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Conventional Attitudes about Bhava

Heightened moods of ecstasy are a part of the bhakti tradition, the path of devotion, as well as all mystical traditions.  But — there is something undignified and therefore unpleasant about spiritual trance.  People supposedly in trance behave inappropriately, draw attention to themselves unnecessarily, and create disturbances.  It follows that the basic conventional attitude towards spiritual trance is that it is self-induced or an act.

Convention tries to explain ecstatic states as something ordinary.  People work themselves into ecstatic states through music or dancing or group pressure or simply their longing and desire for the experience.  At best, such moods are only a beginner’s stage in spiritual development, one that needs to be overcome and discarded quickly.

To justify this conventional attitude from a spiritual perspective, the argument goes that spiritual practice should control the emotions, not exaggerate them.

A variation of this spiritual attitude allows the possibility that there may be a few cases of genuine trance, but for the rest of us, the phenomenon is self-induced or a show.  Bhava, or at least true bhava, is something only the great saints experience.  It is the culmination of long spiritual practice and discipline.  Paramahansa Ramakrishna and Sri Chaitanya are obvious examples.  The rest of us are simply not qualified to really have such intense spiritual experiences.

These conventional explanations of bhava — that it is either a beginner’s own excessive emotion, or the extraordinary attainment of great souls — trivialize spiritual trance for people in general.  These conventional explanations are also irreconcilable with what Shivabalayogi did and said.  His public programs consisted of meditation and bhajans (spiritual song).  He wanted the songs to be lively — first slow, then fast, then very fast.  Why?  Because he wanted people to experience bhava.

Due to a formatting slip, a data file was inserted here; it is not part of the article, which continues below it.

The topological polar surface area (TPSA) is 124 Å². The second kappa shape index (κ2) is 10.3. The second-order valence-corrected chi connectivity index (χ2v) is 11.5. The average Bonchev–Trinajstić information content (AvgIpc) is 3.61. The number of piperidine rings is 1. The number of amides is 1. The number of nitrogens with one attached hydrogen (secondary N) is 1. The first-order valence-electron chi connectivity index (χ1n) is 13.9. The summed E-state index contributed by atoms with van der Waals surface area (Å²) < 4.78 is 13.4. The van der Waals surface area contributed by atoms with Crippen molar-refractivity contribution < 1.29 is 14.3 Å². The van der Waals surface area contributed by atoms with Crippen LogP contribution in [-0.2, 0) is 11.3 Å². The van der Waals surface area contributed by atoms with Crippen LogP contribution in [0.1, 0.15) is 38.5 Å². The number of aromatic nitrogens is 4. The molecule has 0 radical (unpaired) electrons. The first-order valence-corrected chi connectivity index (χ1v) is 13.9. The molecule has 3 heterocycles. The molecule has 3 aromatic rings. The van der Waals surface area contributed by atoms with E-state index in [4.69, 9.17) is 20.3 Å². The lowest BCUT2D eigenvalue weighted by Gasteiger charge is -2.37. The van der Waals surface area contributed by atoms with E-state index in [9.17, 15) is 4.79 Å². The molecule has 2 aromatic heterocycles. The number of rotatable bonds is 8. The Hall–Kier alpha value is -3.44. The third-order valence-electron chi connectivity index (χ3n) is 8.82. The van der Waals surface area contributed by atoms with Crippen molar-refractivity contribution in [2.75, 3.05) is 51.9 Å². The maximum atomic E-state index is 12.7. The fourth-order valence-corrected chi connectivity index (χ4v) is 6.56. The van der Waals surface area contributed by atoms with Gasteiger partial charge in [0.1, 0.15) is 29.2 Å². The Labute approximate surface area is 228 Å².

Bhava, Agra devotees in Bangalore

“Higher souls induce it.  Trance helps in physical, mental and spiritual progress.”

“During the bhajans, when you get astral bodies and bhava, Swamiji has astral bodies in them.”

“If you read the Tapas Shakti book, you will understand what is bhava samadhi.  Instead, you can come here [Bangalore ashram] on a Sunday.  Then you can see people in bhava samadhi and you will understand what it is.”

Bhava AnantapurIn short, the conventional explanations that trance is an act, a beginner’s emotional state, or an extraordinary spiritual state reserved for the advanced, are difficult to reconcile with what Shivabalayogi did.  Granted, Shivabalayogi's widespread use of bhava is highly unusual, but then, so was his twelve-year tapas.  The fact is, Swamiji was and remains very generous (and unassuming) inducing the ecstatic experience in many, many people.

Some suggest that in the early years it was mostly good but in the later years it was mostly misused so Swamiji discouraged it.  That generalization is too simplistic.  There are many examples of devotees misusing bhava for selfish purposes in the early years, even during the early "golden" years in Adivarapupeta, 1961 to 1963.  In later years, 1988 to 1991, Swamiji encouraged devotees in the U.S.A. and U.K. to play bhajans well because he wanted to evoke trance in the West.

After Swamiji shifted his Bangalore ashram from Bannerghatta Road to the present site in nearby J.P. Nagar, the intensity of the bhava diminished.  Swamiji told one man that it was because the devotees’ devotion had diminished.  Even so, to this day one can witness the phenomena on many people in Bangalore.  In Adivarapupeta, the intensity of the bhava became stronger after Swamiji entered mahasamadhi.

Most significantly, people who never knew Swamiji in his own physical body are getting bhava today.

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